Wednesday, March 28, 2007

I Hate Being On TV

I just got back from a TV interview. I doubt that it will look very good.

The lady had an idea what I should say, and I wasn't very successful at reading her mind. She wanted me to talk about how important it will be for the CRC and "us" to come to a compromise, because she had just interviewed John Garza, from the Citizens for a Responsible Curriculum, and he had told her that they just want to negotiate something everybody can live with. Which is of course is not the truth at all.

I started to explain that the problem is that the CRC won't compromise. I began describing the pilot testing, and how they are trying to disrupt it, instead of letting the school district find and fix problems. I described the letters, the robo-calls, the meeting, the media. And in the middle she just ... interrupted me. Changed the subject. So there I am, complaining about them, and then we're talking about how important the curriculum is for gay students. It can't make any sense to somebody watching.

It was interesting sitting in the green room shooting the breeze with a guy who was waiting to go in and criticize the curriculum; it was the guy the Times interviewed yesterday, or whenever it was. Seemed like a decent guy, has six kids. He has no idea what kind of mess he's stepped into here. The other guy in the green room, the supervisor for these shows, mentioned after my interview that he had received a letter from the CRC -- he has a kid at Sherwood -- saying that the schools wanted to teach the kids about anal sex and everything. "What are you supposed to think?" he said.

I hate being on TV. I hate it in the way that makes me want to figure out how to do this, how to get my point across in a couple of minutes, talking to a person who doesn't know anything at all about our situation. Or ... do I want to learn to do this? Do I want to learn to talk in sound bites?

Ah, I don't know what I want.


Anonymous Anonymous said...

Jim, you have always made us proud, so don't beat yourself up.
Some tips:

1) have three or four main points you want to make, and use them;
2) answer the question you want to answer and not necessarily what is asked;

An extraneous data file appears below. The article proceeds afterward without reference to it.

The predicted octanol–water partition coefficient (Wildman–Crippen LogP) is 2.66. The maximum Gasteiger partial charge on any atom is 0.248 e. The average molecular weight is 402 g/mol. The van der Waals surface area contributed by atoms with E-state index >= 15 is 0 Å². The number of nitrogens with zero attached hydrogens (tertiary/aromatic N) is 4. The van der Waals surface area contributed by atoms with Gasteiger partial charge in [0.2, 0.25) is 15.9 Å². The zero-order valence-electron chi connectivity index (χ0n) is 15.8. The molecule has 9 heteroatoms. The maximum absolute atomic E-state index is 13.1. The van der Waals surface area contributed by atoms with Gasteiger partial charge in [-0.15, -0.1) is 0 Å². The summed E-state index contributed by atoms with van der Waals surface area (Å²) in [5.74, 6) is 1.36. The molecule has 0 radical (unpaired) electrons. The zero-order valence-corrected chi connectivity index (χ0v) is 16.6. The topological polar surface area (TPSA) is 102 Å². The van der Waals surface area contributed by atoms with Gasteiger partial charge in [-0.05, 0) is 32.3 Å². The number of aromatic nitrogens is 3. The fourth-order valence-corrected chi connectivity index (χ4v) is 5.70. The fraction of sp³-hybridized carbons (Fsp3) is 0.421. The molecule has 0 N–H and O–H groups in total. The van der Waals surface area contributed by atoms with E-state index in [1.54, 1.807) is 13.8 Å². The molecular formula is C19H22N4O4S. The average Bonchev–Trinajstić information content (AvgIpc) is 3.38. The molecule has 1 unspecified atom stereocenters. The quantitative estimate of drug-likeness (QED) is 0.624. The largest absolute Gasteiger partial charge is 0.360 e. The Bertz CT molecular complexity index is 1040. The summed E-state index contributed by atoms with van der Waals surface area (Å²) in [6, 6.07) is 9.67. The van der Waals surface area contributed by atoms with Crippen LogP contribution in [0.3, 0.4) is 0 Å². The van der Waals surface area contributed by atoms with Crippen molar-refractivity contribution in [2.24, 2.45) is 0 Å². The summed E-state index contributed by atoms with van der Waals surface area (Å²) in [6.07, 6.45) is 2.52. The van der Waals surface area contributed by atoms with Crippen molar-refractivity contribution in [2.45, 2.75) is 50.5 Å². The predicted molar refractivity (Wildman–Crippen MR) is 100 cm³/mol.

3) if need be, restate the question as part of your answer so they can use your response as the whole story;
4) remember your audience - it is not the reporter - it is the folks watching t.v. - speak to them;
5) you know way more than anyone else, but you can only make a few points in 30 seconds or a minute;
6) develop an "evalator talk." Assume you only have 30 seconds to convince someone to support your efforts - what would you say?
7) Don't take the bait. If the reporter tries to get you to go negative and say something bad about the opposition, don't. Go back to one of your main talking points. Always take the high road - it reflects good not only on you but on what you are advocating.

I hope these tips help.

March 28, 2007 5:42 PM  
Blogger andrear said...

Yes, Jim, we are always proud of you- it is the media that sucks.

March 28, 2007 6:06 PM  
Blogger Orin Ryssman said...

Andrea writes,

it is the media that sucks.

I don't know it is that they suck so much as it is that the media, esp. TV, can be incredibly reductionistic in covering an issue (such as sex ed) as a news story (such as the latest machinations of the CRC). That is why when TV crews cover the CRC protesting they focus on the signs eventhough they may not represent local opinion.

30 seconds to persuade? If it is TV I think that is the maximum you can hope, and even that time is likely to get chopped up into as many as three soundbites.

March 30, 2007 10:46 AM  

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